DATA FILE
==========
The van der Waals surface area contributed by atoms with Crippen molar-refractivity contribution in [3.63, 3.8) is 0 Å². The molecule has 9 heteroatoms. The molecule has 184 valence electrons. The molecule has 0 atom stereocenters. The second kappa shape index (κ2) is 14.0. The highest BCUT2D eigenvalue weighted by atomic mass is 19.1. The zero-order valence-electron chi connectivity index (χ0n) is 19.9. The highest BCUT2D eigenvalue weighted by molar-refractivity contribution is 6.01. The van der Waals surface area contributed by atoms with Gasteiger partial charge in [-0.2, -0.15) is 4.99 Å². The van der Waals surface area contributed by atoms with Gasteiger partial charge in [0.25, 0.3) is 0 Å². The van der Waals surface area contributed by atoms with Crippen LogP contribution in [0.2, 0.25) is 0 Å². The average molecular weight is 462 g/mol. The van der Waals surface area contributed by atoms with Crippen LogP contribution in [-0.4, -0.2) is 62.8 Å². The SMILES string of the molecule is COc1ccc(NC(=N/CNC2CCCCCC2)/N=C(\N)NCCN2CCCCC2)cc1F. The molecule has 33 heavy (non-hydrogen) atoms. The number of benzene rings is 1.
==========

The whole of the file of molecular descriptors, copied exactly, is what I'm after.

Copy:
The van der Waals surface area contributed by atoms with Crippen molar-refractivity contribution in [3.63, 3.8) is 0 Å². The molecule has 9 heteroatoms. The molecule has 184 valence electrons. The molecule has 0 atom stereocenters. The second kappa shape index (κ2) is 14.0. The highest BCUT2D eigenvalue weighted by atomic mass is 19.1. The zero-order valence-electron chi connectivity index (χ0n) is 19.9. The highest BCUT2D eigenvalue weighted by molar-refractivity contribution is 6.01. The van der Waals surface area contributed by atoms with Gasteiger partial charge in [-0.2, -0.15) is 4.99 Å². The van der Waals surface area contributed by atoms with Gasteiger partial charge in [0.25, 0.3) is 0 Å². The van der Waals surface area contributed by atoms with Crippen LogP contribution in [0.2, 0.25) is 0 Å². The average molecular weight is 462 g/mol. The van der Waals surface area contributed by atoms with Crippen LogP contribution in [-0.4, -0.2) is 62.8 Å². The SMILES string of the molecule is COc1ccc(NC(=N/CNC2CCCCCC2)/N=C(\N)NCCN2CCCCC2)cc1F. The molecule has 33 heavy (non-hydrogen) atoms. The number of benzene rings is 1.